50% less smoke


Berkeley, CA – Residents of two more states, Ohio and Nevada are receiving a breath of fresh air this holiday season. Workers and residents in these states will finally enjoy their right to breathe smokefree indoor air, thanks to voter approved ballot measures.

“This is a historic shift for the national smokefree air movement,” said Cynthia Hallett, Executive Director of Americans for Nonsmokers’ Rights. “With Ohio and Nevada’s smokefree laws in effect, more than 50% of Americans now enjoy strong smokefree protections.”

In just 17 years, we have seen an amazing shift in the social norm supporting smokefree air. The first local 100% smokefree law took effect on August 3, 1990 in San Luis Obispo, California. Since then, more than 550 local smokefree measures have been enacted in cities like Lexington, Kentucky, Lincoln, Nebraska and New York City, New York, demonstrating broad base, mainstream support. Despite these successes, the tobacco industry continues to oppose smokefree and other tobacco prevention efforts. The industry demonstrated their deep pockets by spending over $100 million opposing tobacco control initiatives on the November 2006 ballot, yet still lost to public health in nearly every campaign.

Ohio’s new law takes effect December 7th and includes 100% smokefree protections for all workplaces, including restaurants and bars, bringing smokefree indoor air to millions of workers. Nevada’s law, effective December 8th, covers most workplaces but exempts stand-alone bars and the gaming areas within casinos. These new smokefree measures, combined with 18 existing statewide laws and hundreds of local laws already in place, mean that smokefree workplaces are now the norm for America.

“The debate about the merits of smokefree laws is over. Everyone deserves the right to breathe smokefree air in the workplace because secondhand smoke exposure causes heart disease, cancer and other diseases and death, as confirmed by the recent U.S. Surgeon General’s Report on The Health Consequences of Involuntary Exposure to Tobacco Smoke,” Hallett added.

In November, voters approved a strong smokefree initiative (Issue 5) with 58.3% voter support. During the campaign, R.J. Reynolds and other tobacco industry allies attempted to override the health community-backed initiative by placing a competing measure (Issue 4) on the ballot, which offered no real smokefree protections. Voters rejected Issue 4, the tobacco-backed amendment, by 64%, thus leaving the door wide open for smokefree air. Thanks to the dedicated efforts of thousands of volunteers to educate voters on this important issue, all Ohio workers will smokefree air starting December 7th.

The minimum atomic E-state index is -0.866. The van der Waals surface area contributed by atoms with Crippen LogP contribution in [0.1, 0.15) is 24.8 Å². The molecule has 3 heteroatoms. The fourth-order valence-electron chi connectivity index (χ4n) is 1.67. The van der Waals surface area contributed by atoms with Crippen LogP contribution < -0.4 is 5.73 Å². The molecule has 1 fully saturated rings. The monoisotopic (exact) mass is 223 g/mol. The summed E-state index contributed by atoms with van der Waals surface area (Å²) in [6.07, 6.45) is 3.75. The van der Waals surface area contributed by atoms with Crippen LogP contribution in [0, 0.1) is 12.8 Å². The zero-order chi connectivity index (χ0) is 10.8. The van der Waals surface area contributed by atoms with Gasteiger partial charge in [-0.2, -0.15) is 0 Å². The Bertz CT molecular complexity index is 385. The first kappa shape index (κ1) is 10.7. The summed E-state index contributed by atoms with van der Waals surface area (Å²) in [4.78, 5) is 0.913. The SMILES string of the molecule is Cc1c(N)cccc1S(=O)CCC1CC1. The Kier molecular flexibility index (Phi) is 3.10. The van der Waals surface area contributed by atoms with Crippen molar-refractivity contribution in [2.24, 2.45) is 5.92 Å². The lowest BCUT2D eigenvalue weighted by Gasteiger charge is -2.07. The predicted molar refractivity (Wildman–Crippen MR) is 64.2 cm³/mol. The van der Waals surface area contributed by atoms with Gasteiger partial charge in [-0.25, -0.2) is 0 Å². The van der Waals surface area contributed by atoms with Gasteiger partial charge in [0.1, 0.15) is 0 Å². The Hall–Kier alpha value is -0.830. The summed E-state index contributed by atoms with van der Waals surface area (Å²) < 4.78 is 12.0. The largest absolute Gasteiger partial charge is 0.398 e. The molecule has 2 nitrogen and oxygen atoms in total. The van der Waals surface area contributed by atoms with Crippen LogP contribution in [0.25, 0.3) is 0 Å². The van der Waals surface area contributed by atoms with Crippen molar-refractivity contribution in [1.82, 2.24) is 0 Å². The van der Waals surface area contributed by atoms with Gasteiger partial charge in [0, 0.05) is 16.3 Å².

Also in November, Nevada voters overwhelmingly approved the Nevada Smokefree Indoor Air Act (Question 5) by 53.9%. This new law takes effect December 8th, bringing 100% smokefree air to most Nevada workplaces and indoor public places, including schools, day care centers, and restaurants. Stand-alone bars and the gaming areas of casinos will be exempt from the new law. In addition, the initiative restored local control to Nevada’s cities and towns, allowing communities to strengthen smokefree policy at the local level.

With the addition of Ohio and Nevada’s state laws, 50.2% of Americans are protected from secondhand smoke. Arizona will soon jump on board with a strong statewide smokefree law as well, scheduled to take effect May 1, 2007.

Summary of Current Strong Smokefree State Laws (Click here for a current map)

  1. California: Restaurants and bars
  2. Colorado: Restaurants and bars
  3. Connecticut: Restaurants and bars
  4. Delaware: Workplaces, restaurants, and bars
  5. Florida: Workplaces, restaurants
  6. Hawaii: Workplaces, restaurants, and bars
  7. Idaho: Restaurants
  8. Maine: Restaurants and bars
  9. Mass.: Workplaces, restaurants, and bars
  10. Montana: Workplaces, restaurants (bars 10/1/09)
  11. Nevada: Workplaces, restaurants (12/8/06)
  12. New York: Workplaces, restaurants, and bars
  13. North Dakota: Workplaces
  14. Ohio: Workplaces, restaurants, and bars (12/7/06)
  15. Rhode Island: Workplaces, restaurants, and bars
  16. South Dakota: Workplaces
  17. Vermont: Restaurants and bars
  18. Washington: Workplaces, restaurants, and bars
  19. New Jersey: Workplaces, restaurants, and bars
  20. Utah: Workplaces, restaurants (bars 1/1/2009)

    Additional laws passed, but not yet effective:

  21. Arizona: Workplaces, restaurants, and bars (effective 5/1/07)
  22. Washington, D.C., Restaurants and bars (effective 1/1/07)
  23. Louisiana: Workplaces and restaurants (effective 1/1/07)
  24. Puerto Rico: Workplaces, restaurants, bars and casinos (effective 3/3/07)

Americans for Nonsmokers’ Rights is a national, member-based, not-for-profit organization based in Berkeley, CA that is dedicated to helping nonsmokers breathe smokefree air in enclosed public places and workplaces.

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